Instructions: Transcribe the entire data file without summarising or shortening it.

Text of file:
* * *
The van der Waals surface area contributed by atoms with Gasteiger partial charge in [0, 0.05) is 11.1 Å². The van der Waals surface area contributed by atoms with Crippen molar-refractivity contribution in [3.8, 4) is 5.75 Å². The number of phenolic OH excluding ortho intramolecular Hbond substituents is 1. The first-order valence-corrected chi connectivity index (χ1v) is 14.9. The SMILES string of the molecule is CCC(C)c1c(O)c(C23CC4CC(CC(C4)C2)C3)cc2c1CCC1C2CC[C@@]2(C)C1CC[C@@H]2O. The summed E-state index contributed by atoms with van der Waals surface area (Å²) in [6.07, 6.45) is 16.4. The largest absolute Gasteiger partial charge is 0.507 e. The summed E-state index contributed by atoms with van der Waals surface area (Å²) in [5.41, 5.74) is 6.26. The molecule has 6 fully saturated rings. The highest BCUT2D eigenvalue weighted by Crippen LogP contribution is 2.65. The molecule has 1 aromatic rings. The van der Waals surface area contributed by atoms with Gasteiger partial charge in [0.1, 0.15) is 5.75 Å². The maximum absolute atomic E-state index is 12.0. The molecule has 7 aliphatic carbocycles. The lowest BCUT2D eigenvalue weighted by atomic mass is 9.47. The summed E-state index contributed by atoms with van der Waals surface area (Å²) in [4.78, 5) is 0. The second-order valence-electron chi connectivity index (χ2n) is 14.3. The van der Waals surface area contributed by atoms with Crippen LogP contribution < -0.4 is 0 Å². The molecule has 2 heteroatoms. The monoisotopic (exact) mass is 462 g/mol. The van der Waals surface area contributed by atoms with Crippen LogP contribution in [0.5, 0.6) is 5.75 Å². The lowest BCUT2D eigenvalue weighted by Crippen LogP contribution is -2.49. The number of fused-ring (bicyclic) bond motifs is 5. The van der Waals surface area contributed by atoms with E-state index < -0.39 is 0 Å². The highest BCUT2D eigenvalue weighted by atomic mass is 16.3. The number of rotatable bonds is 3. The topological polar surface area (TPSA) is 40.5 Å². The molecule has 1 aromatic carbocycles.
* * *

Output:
The van der Waals surface area contributed by atoms with Gasteiger partial charge in [0, 0.05) is 11.1 Å². The van der Waals surface area contributed by atoms with Crippen molar-refractivity contribution in [3.8, 4) is 5.75 Å². The number of phenolic OH excluding ortho intramolecular Hbond substituents is 1. The first-order valence-corrected chi connectivity index (χ1v) is 14.9. The SMILES string of the molecule is CCC(C)c1c(O)c(C23CC4CC(CC(C4)C2)C3)cc2c1CCC1C2CC[C@@]2(C)C1CC[C@@H]2O. The summed E-state index contributed by atoms with van der Waals surface area (Å²) in [6.07, 6.45) is 16.4. The largest absolute Gasteiger partial charge is 0.507 e. The summed E-state index contributed by atoms with van der Waals surface area (Å²) in [5.41, 5.74) is 6.26. The molecule has 6 fully saturated rings. The highest BCUT2D eigenvalue weighted by Crippen LogP contribution is 2.65. The molecule has 1 aromatic rings. The van der Waals surface area contributed by atoms with Gasteiger partial charge in [0.1, 0.15) is 5.75 Å². The maximum absolute atomic E-state index is 12.0. The molecule has 7 aliphatic carbocycles. The lowest BCUT2D eigenvalue weighted by atomic mass is 9.47. The summed E-state index contributed by atoms with van der Waals surface area (Å²) in [4.78, 5) is 0. The second-order valence-electron chi connectivity index (χ2n) is 14.3. The van der Waals surface area contributed by atoms with Crippen LogP contribution < -0.4 is 0 Å². The molecule has 2 heteroatoms. The monoisotopic (exact) mass is 462 g/mol. The van der Waals surface area contributed by atoms with Crippen LogP contribution in [0.5, 0.6) is 5.75 Å². The lowest BCUT2D eigenvalue weighted by Crippen LogP contribution is -2.49. The number of fused-ring (bicyclic) bond motifs is 5. The van der Waals surface area contributed by atoms with E-state index < -0.39 is 0 Å². The highest BCUT2D eigenvalue weighted by atomic mass is 16.3. The number of rotatable bonds is 3. The topological polar surface area (TPSA) is 40.5 Å². The molecule has 1 aromatic carbocycles.